We also create more personal dialogue through our outreach efforts, where we distribute information and encourage parents with information on how to talk to their kids about drugs and alcohol. And we are constantly addressing stigma in digital and social media and how that stigma is an impediment to recovery and resources.
What are some of the needs of the African American community surrounding addiction and recovery?
One is access to treatment and resources. Another is that we need to meet people where they are. We have been trying to provide traditional approaches to non-traditional communities. Our approaches can’t be one-size-fits-all. If we’re going to make a difference in our African-American communities we are going to have to figure out ways to get them to trust us. We need to meet people where they are.
For example, in many communities, we could approach churches and community leaders. You don’t go into a community without involving their leaders. We need to invite them to the table. We need to design programs specific to these communities and take it to them. For example, in our Hispanic communities, we should be having someone that looks like them and speaks like them reaching out to them to show we value who they are. We need to recruit people who look like them, whether on our board, on our staff or as volunteers. Anywhere I go, I’m going to look for someone I can relate to, someone like me. It’s human instinct.
What are some of the barriers to recovery African-Americans face?
Some of the barriers to recovery that African Americans face are access to services that can heal, educate and empower them, such as transportation, childcare, communication, and in some cases, insurance. Many people who need treatment don’t even know recovery treatment exists.
How do we knock down those barriers?
Communication is one way, but we need to make every effort to ensure we’re speaking the same language. We’re culturally sensitive. I don’t have any intentions to harm, demean, degrade, stigmatize or be divisive, but sometimes, unless you ask, you’ll assume I’m coming from a different position. We create this system that is so different than where minorities come from. As we counsel people, we need to understand that our counseling is not from their perspective if we don’t meet them where they are. We often make decisions that are convenient to us, instead of the consumer, but the consumer is the one that is in treatment.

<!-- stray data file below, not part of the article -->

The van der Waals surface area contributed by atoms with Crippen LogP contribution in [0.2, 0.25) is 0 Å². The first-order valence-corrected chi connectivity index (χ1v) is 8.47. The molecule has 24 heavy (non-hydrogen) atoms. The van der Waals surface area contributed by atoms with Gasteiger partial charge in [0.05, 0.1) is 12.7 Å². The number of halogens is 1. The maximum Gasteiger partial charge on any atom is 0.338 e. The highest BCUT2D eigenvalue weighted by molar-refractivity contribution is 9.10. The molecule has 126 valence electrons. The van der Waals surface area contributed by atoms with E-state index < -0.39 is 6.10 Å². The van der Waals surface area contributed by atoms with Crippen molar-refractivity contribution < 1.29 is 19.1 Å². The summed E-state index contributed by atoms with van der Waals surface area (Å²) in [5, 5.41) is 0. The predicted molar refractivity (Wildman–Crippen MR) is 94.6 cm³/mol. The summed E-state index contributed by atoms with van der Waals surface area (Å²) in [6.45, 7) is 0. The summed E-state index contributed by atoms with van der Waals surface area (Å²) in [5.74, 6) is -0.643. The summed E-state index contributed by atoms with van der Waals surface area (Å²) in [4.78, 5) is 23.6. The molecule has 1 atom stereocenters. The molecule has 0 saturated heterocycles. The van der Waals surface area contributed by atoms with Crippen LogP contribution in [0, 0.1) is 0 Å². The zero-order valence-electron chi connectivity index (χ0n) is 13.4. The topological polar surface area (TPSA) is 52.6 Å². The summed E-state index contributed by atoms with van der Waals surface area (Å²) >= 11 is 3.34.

We are supposed to have some level of cultural diversity; some people think that is exclusive to race but it’s about language. Sometimes things are tribal, some things are philosophical. One of the ways you connect to African American communities is through faith-based efforts. Hispanic communities often go back to family. If you are dealing with a man, you might want to talk to his wife. People forget those little things.
Cultural characteristics can provide valuable insight but individualized treatment plans are important too. Years ago, I was trained through an entirely different model that was abstinence-based. Because of the opioid crisis, we’re embracing a whole new model. Harm reduction is being embraced because addiction has had such a high rate of recidivism. Twelve years ago, I couldn’t talk to my peers about medically-assisted detox or harm reduction. Medication-assisted treatment is being used to deal with opioid crisis and using harm reduction models is helping people achieve a better quality of life. When someone moves from illegal substances such as cocaine or opioids to legal marijuana they are better off than they were and to me that’s successful.
What is a major win you or your organization has had recently?
A major win for CADA has been the realization that we have become the leader in providing prevention, education and treatment in the State of Louisiana. Our staff at CADA has worked hard to reach out to as many people and organizations in our communities with evidence-based information that people can actually use to help those struggling with substance use disorders – and their families. Our Crisis Outreach Team travels the roads of nine parishes spreading these messages and other outreach staff calls on the criminal justice and healthcare industries with information and assistance, creating collaborations and coming up with new ideas to fill the gaps in services that have existed in our communities for too long.
We realized late last year that we had truly become the leader in Louisiana for prevention, education, and treatment of substance use disorders when multiple local high schools began calling us to educate their students. We realized our efforts had made a real impact when the US Attorney’s Office and DEA wanted to work with us on creating Parent Prevention events and awareness. We knew people were listening when Senator Bill Cassidy contacted us and asked to tour our Bossier Treatment Center to interview staff and former clients in order to gather information to take back to DC and share with legislators. And now, not a week goes by without other nonprofits reaching out to CADA to help them define services and change lives.
What are some of your hopes for the organization in the near future?
My hopes for CADA in the coming years is that it will continue to be a pillar of this community, providing prevention, education and treatment services to those with substance use disorders – and their families. To continue finding new and better ways to help people reconnect with their families and the world around them.